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Azure (Windows) Virtual Desktop

The Ultimate Guide to Azure Virtual Desktop

What is Azure Virtual Desktop?

Azure Virtual Desktop (AVD) launched in 2019, under the name Windows Virtual Desktop. It is an evolution of Microsoft’s remote desktop services (RDS) technology. An Azure-only service, AVD consists of four primary innovations over traditional Remote Desktop Server (RDS) methods:  

  • Windows 10 Multi-user Operating System – This allows multiple concurrent users to use a single Azure virtual machine as a desktop. Prior to AVD, this was only possible with the Windows Server operating system.
  • User Profiles – These are handled independently of the virtual machine that serves the user’s desktop. These profiles are placed in containers and the containers are stored separately from the desktop VM in Azure. This is enabled by FSLogix technology that Microsoft acquired in 2018.
  • Platform-as-a-Service (PaaS) Offering – A new PaaS offering contains the management and connection broker functionality for AVD and is the service that determines which users end upon which Azure virtual machine when they connect. 
  • Licensing for AVD — Licensing has been drastically simplified. AVD rights are included at no additional charge with multiple Windows 10 subscriptions including Microsoft 365 and Windows 10 Enterprise.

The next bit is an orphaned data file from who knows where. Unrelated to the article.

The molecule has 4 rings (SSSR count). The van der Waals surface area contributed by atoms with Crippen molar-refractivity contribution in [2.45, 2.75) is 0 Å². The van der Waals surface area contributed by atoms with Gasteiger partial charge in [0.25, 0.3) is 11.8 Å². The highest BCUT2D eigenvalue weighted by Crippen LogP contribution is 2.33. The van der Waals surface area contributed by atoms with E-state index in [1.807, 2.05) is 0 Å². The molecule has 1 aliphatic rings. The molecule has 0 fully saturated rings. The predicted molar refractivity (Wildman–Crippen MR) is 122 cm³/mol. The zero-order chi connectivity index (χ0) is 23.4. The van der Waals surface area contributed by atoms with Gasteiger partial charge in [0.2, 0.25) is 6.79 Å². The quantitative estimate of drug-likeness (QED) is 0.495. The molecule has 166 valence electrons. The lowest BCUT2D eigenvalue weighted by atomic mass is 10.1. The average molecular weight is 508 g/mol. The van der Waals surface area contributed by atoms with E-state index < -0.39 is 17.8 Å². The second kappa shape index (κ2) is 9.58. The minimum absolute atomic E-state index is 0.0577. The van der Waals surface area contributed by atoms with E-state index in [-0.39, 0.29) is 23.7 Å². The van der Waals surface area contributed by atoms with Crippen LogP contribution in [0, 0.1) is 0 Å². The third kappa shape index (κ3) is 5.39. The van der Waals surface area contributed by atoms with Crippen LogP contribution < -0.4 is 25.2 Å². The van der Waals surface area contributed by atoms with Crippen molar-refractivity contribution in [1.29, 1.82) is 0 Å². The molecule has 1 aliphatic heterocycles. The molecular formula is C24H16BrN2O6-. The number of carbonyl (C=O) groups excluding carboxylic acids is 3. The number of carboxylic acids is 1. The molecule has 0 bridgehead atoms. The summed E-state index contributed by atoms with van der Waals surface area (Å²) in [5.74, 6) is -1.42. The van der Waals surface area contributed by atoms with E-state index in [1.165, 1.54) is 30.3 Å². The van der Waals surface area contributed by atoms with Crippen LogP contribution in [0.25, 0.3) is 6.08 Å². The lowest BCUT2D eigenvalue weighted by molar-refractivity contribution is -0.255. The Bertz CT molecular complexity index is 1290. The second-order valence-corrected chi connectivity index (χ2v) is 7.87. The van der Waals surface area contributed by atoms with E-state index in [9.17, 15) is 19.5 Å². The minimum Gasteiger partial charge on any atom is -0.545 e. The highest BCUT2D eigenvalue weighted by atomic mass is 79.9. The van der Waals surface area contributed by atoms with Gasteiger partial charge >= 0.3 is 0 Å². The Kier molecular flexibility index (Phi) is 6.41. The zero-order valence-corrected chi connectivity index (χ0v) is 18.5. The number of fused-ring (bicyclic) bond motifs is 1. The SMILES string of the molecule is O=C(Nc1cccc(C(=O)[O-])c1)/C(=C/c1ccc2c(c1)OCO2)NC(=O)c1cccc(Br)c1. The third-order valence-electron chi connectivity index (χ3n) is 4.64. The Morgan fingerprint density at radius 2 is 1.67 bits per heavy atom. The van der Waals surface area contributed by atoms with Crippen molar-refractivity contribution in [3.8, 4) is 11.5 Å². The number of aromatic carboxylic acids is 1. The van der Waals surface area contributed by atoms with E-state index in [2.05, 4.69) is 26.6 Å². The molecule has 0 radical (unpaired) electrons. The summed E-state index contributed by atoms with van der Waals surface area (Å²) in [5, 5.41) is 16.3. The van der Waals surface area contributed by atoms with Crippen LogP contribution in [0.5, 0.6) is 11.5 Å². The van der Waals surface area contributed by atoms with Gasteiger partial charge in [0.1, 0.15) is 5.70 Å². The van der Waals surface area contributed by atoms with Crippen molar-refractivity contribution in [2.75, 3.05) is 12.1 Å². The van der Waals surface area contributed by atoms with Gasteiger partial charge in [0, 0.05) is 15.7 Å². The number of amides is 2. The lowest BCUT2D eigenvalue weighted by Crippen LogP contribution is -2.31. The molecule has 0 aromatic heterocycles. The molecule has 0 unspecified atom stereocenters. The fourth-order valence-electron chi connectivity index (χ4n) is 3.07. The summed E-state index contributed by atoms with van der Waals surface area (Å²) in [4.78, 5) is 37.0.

In June 2021, Microsoft launched Azure Virtual Desktop (AVD) as a way to refocus Windows Virtual Desktop (WVD) branding with their vision of the future of desktop virtualization. By switching out “Windows” with “Azure,” the name hopes to clarify some things. You can read more about the 2021 name change and changes to the service here.

As you can tell from our brief overview – AVD is the natural evolution of desktops into a cloud-based service. Originally, organizations used PCs from hardware manufacturers using perpetual software OS licenses from Microsoft. Then, Microsoft developed and sold server OS licensing that evolved into Azure-based resources. The result with AVD is Microsoft now delivers a complete enterprise solution all the way to the end-user. This seamless all-in-one experience is extremely robust, scalable, reliable, and secure.

In order to set up AVD, there are a few requirements you must meet such as applicable licensing for users based on your chosen apps, infrastructure and user components and virtual machine standards.

Read more about Azure Virtual Desktop frequently asked questions here.

Azure Virtual Desktop vs. Windows 365

Both Azure Virtual Desktop (AVD) and Windows 365 (W365) are virtual desktop solutions from Microsoft. Their differences span across their architecture features, overall IT admin experience, end-user experience, license and infrastructure costs, and their pricing models.

Check out this in-depth guide on the differences between Azure Virtual Desktop and Windows 365.

So, how do you choose between the two? It all depends on your unique business needs and work styles. AVD can be used across all business types and sizes but there are a few scenarios where Windows 365 may be a better fit for you. Check out our recommendations on when to use the Business edition of Windows 365 vs AVD. These include organizations that are only utilizing a handful of desktops, have no current or planned Azure footprint, have no previous experience in desktop virtualization, have an investment in Microsoft Endpoint Manager, need personalized desktops/local admin rights, or need 24/7 access to desktops. Overall, AVD allows for much greater flexibility and cost optimization, but it does require technical expertise and in-depth Azure knowledge without an optimization or management tool.  Add-on platforms, such as Nerdio Manager, can make managing both AVD and Windows 365 extremely simple and also eliminates the need for an experienced Azure engineer on staff.